Posts Tagged ‘seafood’

Yesterday friends and I were comparing our salmon recipes and reached the consensus that there are far more salmon recipes than there are cooks in Alaska. We also agreed that many commercial salmon-bakes fail for one simple reason – the fish is overcooked, it dries out, and the flavor of the salmon is lost. This is one reason many visitors to Alaska think they don’t like salmon.

A good basting sauce is one trick that helps keep salmon moist. There are many variations for a Southeast Alaska salmon-bake, but this recipe from the Taku Lodge south of Juneau is considered a classic. Here it’s been tweaked to create a marinade for the fish that then doubles as the basting sauce. I recommend using a good quality white wine for the marinade and basting sauce, but I prefer to serve the salmon paired with a nice Oregon pinot noir.

Southeast Alaska Salmon Bake

8  – 6 ounce wild Alaska salmon fillets

1/2 cup firmly packed brown sugar
1/2 cup dry white wine (more…)

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Cedar planks are the preferred choice, but you can experiment with other aromatic woods such as apple or hickory. The glaze on the salmon gives the fish a bit of sweetness counter-balanced with a touch of heat.
Asian Glazed Planked Salmon

2 pounds Alaska Salmon fillets or portions
1 bunch green onions, trimmed and sliced lengthwise (more…)

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Please send a warm Alaska welcome to Chef Rick Moonen. He’s visiting Cordova, the Copper River Salmon capital, and is nationally known for his strong position on sustainable fishing. This isn’t Chef Rick’s first visit to Alaska – he was in the James Beard Award winning PBS Chefs’ Afield program, King of Alaska, filmed in the village of Emmonak and on the Yukon River.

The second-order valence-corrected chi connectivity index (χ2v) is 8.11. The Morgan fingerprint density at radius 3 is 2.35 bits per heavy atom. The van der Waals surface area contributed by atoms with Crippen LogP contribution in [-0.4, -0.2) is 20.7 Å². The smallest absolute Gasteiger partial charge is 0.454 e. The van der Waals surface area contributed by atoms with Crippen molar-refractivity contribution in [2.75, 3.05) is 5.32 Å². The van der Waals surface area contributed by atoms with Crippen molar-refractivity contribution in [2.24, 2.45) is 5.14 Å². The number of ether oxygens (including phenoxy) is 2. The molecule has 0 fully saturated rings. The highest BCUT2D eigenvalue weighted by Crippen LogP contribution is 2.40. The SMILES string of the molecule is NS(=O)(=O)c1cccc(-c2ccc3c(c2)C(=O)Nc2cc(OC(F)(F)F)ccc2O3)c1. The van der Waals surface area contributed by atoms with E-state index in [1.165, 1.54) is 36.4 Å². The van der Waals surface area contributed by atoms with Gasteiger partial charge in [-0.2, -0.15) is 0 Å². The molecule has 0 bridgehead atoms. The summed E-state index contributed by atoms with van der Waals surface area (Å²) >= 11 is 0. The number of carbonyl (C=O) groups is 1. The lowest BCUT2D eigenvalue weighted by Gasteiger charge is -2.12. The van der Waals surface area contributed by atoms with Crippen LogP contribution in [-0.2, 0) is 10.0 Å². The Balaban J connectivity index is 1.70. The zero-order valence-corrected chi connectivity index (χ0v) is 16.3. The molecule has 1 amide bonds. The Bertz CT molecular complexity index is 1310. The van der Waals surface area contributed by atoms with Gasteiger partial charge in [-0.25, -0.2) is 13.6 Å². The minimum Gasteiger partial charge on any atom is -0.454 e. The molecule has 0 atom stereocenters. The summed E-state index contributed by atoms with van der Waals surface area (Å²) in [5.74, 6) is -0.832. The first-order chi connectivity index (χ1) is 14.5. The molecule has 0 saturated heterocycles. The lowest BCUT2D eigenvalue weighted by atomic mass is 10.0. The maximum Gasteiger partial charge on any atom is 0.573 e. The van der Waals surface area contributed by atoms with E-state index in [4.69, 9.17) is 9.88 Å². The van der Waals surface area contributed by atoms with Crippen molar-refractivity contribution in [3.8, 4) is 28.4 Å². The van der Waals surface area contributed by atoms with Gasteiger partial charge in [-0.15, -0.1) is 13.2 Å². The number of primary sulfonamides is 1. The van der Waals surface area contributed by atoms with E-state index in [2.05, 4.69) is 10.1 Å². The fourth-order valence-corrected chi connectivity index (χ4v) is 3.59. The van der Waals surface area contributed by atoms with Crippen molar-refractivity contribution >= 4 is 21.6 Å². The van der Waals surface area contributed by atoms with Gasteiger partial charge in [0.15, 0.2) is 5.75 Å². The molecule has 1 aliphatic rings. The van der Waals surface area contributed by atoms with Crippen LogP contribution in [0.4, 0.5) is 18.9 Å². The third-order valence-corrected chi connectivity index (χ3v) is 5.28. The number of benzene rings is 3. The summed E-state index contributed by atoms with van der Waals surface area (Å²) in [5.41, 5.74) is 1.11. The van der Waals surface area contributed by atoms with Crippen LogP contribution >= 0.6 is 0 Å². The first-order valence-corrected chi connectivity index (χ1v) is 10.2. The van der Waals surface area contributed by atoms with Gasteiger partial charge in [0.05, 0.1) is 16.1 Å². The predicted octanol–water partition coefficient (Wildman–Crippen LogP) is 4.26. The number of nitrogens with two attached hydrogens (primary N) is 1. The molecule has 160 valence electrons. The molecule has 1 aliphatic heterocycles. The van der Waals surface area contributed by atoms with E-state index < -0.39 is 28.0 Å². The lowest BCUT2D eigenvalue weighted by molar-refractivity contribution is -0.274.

Chef Rick Moonen

After graduating first in his class from the Culinary Institute of America, Moonen worked as chef and executive chef at many well known New York restaurants before becoming executive chef and partner at (more…)

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This is a very popular Southeast Alaska recipe for halibut. Local legend is that the original recipe was created back in the 1920s by a woman named Caddy Ganty, the wife of a fish packer living in the small fishing community of Pelican. Many restaurants in Alaska and the Pacific Northwest serve a variation of this dish, sometimes calling it Halibut Olympia.

Perhaps the most well known version is served at the Gustavus Inn near Glacier Bay National Park. The Inn won an “America’s Classics” award bestowed by the James Beard Foundation in 2010. I adapted this recipe from the one served by JoAnn and David Lesh, owners of the Gustavus Inn.

Halibut Caddy Ganty (AKA Halibut Olympia)


2 pounds fresh Alaskan halibut fillets, approx 1 inch thick, skinned and cut into 3 X 4 inch pieces
1 1/2 cups white wine  * (more…)

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I absolutely love wild Alaskan salmon . . . and I get excited when other people write about our wonderful bounty.

The New York Times food writer Mark Bittman is now a convert. Read his opinion and recipe.

“I ate Alaskan troll-caught king salmon three times this week and wondered why I’d waited so long . . . ”  (read his full post here)

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